herald

Sunday 17 November 2019

Clampers' code looks to avoid 'threatening and aggressive' behaviour

NTA has devised a new code
NTA has devised a new code

Clampers must avoid using "aggressive or threatening" language or engaging in "predatory activities" under a new code of practice for the industry.

Where a motorist is being "unreasonable or aggressive", the clamper should try to reduce the tension. If this is not possible, they should leave the scene or call gardai.

The new code, which has been devised by the National Transport Authority (NTA), says clampers should avoid using "tactics that appear overenthusiastic or aggressive to motorists".

"In particular, activities which could be construed as predatory may not be carried out," it adds.

The NTA also urges clamping companies dealing with appeals to give "reasonable consideration" to using discretion in compassionate cases.

Among a raft of recommendations contained in the new code of practice is that a clamp must be released if it has not been locked by the time a motorist returns to their car.

It also says clampers must release all vehicles if their online or phone payment facilities are not working, and that at no time should a clamper escort a motorist to an ATM to withdraw money to pay for a clamp to be released.

Disputes

The code also says if clampers use hand-held card readers that rely on an internet connection and coverage is poor in the area where the clamping has taken place, they cannot ask a motorist to go somewhere else with better coverage to make the payment.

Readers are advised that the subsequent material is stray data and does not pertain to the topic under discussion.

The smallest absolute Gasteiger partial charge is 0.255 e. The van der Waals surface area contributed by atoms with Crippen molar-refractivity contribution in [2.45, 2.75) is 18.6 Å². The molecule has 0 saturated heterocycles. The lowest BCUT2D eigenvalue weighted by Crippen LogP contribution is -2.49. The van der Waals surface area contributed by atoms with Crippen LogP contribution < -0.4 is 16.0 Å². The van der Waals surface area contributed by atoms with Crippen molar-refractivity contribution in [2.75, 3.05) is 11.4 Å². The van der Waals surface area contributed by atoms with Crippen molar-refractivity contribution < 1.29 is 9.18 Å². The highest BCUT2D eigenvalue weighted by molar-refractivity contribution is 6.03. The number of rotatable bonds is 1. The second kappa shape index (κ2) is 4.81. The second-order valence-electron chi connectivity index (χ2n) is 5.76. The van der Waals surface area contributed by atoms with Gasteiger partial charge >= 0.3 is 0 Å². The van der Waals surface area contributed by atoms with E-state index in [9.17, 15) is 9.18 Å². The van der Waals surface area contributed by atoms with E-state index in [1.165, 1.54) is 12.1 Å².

Motorists currently have a 10-minute "grace period" from parking their car to buying a parking ticket.

However, the NTA recommends clampers wait 11 minutes from the time of detection before fixing the clamp "to eliminate unnecessary disputes".

It also states that parking controllers ensure pay and display tickets are "fit for purpose" so that they won't curl up in sunshine or get dislodged easily by slight air movements within a closed car.

In the case of park-by-text services, the NTA says while it is up to motorists to ensure they have entered the correct car registration, it says technology used by parking controllers should be able to recognise when a motorist makes a mistake, for example an invalid format for the year or county.

The technology should alert the motorist to the mistake and refuse to proceed with the payment.

The NTA says while updating such technology may have a cost implication for the parking controller, it would "ultimately contribute to a reduction in the number of clamping appeals raised by motorists".

The authority says clampers are sometimes using clamps that are not the right size for the vehicle, for example a clamp that is suitable for a car on the wheel of a large van. It says if the clamper does not have the correct clamp, then they should not try to clamp the vehicle.

The draft code is currently open for public consultation and will take effect from next January.

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